I am struggling with drawing a plane and a intersecting line. I would like to have the line C,P',P in the image, disappear if it is "behind" the plane and have it reappear if it is not behind the plane anymore.

The result I would like to get

Right now I solve this issue by plotting the line in two segments.

Here is a MWE:

\draw[->] (0,0) node[anchor=east]{C} -- (5,0)node[anchor=west] {Z};
\draw[->] (0,0) -- (0,3)node[anchor=south] {Y};
\draw[->] (-1.0,-1.0) -- (1.5,1.5)node[anchor=west] {X};
\draw (0,0) -- (3,1.2);
\filldraw[fill=lightgray] (2.5,-2.5) -- (2.5,1) --  (4,3) -- (4,-0.5) -- (2.5,-2.5);
\draw[->] (3.25,0) -- (3.25,0.75)node[anchor=south] {y};
\draw[->] (3.25,0) -- (3.5,0.5)node[anchor=west] {x};
\draw[->] (3.25,0) -- (5,0);
\draw (3,1.2) -- (5,2);
\fill (5,2) circle[radius=2pt] node[anchor=south] {P};
\fill (3,1.2) circle[radius=2pt] node[anchor=south] {P'};
\draw ((2.5,-2.5)node[anchor=west, font=\footnotesize] {image plane};

However, I believe there must be an easier solution to this problem, as this now requires quite some annoying hand calculations. So my question is:

What is the easiest way to draw a line that is intersecting a plane?

  • Hello Zwähnia. Could you please post compilable code, starting with \documentclass{...} and ending by \end{document}?
    – jub0bs
    Mar 27, 2013 at 12:00
  • 3
    Hi Jubobs, a MWE was added.
    – Ingo
    Apr 4, 2013 at 14:51
  • only tikz? can it be pgfplots?
    – Pouya
    Apr 24, 2013 at 12:48
  • @Pouya I was indeed hoping for getting a solution using tikz, yes.
    – Zwähnia
    Apr 24, 2013 at 14:17
  • @Zwähnia, note that pgfplots is basically a makro-package for tikz, It should be fine to use as well. But I'm interested in a plain tikz solution as well.
    – Ingo
    Apr 24, 2013 at 14:18

1 Answer 1


Doing this automatically in TikZ is complicated because TikZ is not a 3D-aware package. It draws things in the order in which you draw them with almost no capability for automatically removing stuff that is "behind" something already there. There are "layers", but these are just a way of re-ordering the things that are drawn and don't get round this fundamental problem.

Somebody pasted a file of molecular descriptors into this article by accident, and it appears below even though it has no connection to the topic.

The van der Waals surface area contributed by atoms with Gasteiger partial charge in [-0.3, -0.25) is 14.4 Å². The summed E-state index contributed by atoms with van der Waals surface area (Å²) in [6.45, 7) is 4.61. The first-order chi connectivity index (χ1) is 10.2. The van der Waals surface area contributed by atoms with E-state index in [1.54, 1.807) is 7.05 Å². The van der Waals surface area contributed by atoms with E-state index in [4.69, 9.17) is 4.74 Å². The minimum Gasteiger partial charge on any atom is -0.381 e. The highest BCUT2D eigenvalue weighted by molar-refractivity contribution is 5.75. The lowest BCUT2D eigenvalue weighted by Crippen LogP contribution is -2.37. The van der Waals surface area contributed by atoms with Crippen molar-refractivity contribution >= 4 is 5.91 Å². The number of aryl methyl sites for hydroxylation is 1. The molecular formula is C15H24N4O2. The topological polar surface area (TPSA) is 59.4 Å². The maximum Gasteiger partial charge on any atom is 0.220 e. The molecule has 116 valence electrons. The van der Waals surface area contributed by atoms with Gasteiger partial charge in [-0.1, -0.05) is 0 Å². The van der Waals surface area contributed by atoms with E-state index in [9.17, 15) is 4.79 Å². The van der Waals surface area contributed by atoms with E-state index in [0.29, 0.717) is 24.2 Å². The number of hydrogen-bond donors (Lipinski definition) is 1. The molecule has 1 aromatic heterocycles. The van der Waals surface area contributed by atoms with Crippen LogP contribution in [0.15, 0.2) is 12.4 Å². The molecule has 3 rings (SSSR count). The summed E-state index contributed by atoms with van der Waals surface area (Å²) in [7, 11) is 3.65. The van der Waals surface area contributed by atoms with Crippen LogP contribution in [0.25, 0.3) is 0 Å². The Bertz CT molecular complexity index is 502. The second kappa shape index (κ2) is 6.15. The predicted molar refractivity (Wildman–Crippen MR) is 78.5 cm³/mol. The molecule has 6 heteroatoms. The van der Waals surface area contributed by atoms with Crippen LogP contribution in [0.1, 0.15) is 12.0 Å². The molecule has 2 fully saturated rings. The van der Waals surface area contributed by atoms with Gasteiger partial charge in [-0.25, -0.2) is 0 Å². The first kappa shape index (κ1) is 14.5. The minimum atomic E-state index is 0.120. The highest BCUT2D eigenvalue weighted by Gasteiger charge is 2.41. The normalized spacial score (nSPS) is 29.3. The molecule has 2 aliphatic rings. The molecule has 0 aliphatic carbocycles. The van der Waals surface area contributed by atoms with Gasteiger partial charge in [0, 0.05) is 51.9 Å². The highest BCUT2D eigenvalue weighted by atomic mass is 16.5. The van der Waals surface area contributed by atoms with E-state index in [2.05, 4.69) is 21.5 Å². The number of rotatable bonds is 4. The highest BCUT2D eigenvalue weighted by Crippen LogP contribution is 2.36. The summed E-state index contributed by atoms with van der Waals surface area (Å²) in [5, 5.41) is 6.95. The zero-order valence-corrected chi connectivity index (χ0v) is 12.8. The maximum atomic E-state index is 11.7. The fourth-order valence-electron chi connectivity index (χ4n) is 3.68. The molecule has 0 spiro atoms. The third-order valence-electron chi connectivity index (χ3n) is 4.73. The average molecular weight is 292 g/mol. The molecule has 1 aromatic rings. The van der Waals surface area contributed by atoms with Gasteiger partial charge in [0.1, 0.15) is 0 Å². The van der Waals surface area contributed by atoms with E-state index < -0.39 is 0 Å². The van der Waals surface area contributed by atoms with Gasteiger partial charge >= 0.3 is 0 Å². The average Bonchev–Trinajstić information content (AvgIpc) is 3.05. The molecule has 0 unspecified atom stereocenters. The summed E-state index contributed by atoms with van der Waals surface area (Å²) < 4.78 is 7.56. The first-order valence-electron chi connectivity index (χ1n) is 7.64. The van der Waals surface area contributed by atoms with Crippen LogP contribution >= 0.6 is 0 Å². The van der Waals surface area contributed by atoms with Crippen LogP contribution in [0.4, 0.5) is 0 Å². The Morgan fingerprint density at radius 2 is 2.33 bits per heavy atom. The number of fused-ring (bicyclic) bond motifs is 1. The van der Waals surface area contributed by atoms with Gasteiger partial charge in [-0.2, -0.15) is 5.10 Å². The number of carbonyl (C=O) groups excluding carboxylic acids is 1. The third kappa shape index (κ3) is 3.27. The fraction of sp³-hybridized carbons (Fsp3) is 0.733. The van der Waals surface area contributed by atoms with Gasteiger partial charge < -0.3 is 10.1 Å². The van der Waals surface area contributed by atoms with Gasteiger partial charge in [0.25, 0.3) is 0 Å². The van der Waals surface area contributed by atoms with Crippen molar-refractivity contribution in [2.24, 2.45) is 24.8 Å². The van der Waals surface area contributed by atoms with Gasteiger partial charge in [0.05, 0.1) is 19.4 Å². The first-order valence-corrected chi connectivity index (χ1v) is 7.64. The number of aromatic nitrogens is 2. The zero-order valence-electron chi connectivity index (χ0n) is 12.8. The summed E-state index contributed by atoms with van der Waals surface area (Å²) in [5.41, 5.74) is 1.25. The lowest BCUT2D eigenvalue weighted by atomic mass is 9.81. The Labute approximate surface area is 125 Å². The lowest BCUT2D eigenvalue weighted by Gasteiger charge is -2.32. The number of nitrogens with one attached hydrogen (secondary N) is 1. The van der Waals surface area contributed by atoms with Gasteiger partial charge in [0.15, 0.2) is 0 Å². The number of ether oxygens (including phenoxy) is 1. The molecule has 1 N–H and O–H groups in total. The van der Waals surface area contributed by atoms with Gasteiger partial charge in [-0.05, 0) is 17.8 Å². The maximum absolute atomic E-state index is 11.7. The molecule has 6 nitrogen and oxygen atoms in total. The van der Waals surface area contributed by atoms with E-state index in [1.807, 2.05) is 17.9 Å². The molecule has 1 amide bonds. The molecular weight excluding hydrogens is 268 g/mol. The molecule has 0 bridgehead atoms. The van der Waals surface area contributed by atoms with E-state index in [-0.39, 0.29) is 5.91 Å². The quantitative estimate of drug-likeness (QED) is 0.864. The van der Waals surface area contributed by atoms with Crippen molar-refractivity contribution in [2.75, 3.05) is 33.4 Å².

So when you have things like the z-axis and the line which have parts drawn before and after the plane, you have to draw them in two pieces. I know of no way around that (even using clips still requires them to be drawn twice). And so you need some way of telling TikZ where to make the break. As it is fundamentally a 2D-package, it doesn't know how to compute the intersection of the line and plane and so doesn't know when to stop drawing the line. So you have to tell it.

Fortunately, after all that doom and gloom, you can use 3D coordinates for specifying points in TikZ. These are instantly converted to 2D coordinates for plotting, but it is much easier to specify the intersection points in 3D coordinates than in 2D coordinates, especially in this example.

So here's how I'd draw your diagram using 3D coordinates. Since your frame is not the usual TikZ frame (basically, you've rotated around the y-axis) I needed to adjust the frame at the start. Don't worry overmuch about this bit.

Then the main thing is sorting out which bits are drawn behind the plane and which in front. Now, I have used the layer facility of PGF here which allows me to jiggle around with the order in which things are drawn relative to the order in which they are specified. This means that I can keep the two pieces of, say, the Z-axis together in the code making it easier to maintain. For this, I've borrowed code from "Z-level" in TikZ (the author said I could) to make the code for the picture simpler. All the stuff in \makeatletter ... \makeatother could be gotten away with at the expense of more crowded picture code.


  xyz frame/.code n args={3}{%
  on layer/.code={

\pgfdeclarelayer{in front}
\pgfsetlayers{behind,main,in front}

\begin{tikzpicture}[xyz frame={(0,0,-1)}{(0,1,0)}{(1,0,0)}]
\draw[on layer=behind] (0,0,0) node[anchor=east]{C} -- (0,0,3);
\draw[->,on layer=in front] (0,0,3) -- (0,0,5)node[right] {Z};
\draw[->] (0,0,0) -- (0,5,0)node[above] {Y};
\draw[->] (-3,0,0) -- (5,0,0)node[above right] {X};
\filldraw[fill=lightgray] (2.5,-2.5,3) -- (2.5,2.5,3) --  (-2.5,2.5,3) -- (-2.5,-2.5,3) -- cycle;
\draw[->] (0,0,3) -- +(0,1,0) node[above] {y};
\draw[->] (0,0,3) -- +(1,0,0) node[right] {x};
\draw[on layer=behind] (0,0,0) -- (-1,2,3);
\draw[on layer=in front]  (-1,2,3) -- (-2,4,6);
\fill (-2,4,6) circle[radius=2pt] node[anchor=south] {P};
\fill (-1,2,3) circle[radius=2pt] node[anchor=south] {P'};
\draw (-2.5,-2.5,3)node[right, font=\footnotesize] {image plane};

plane with line through it

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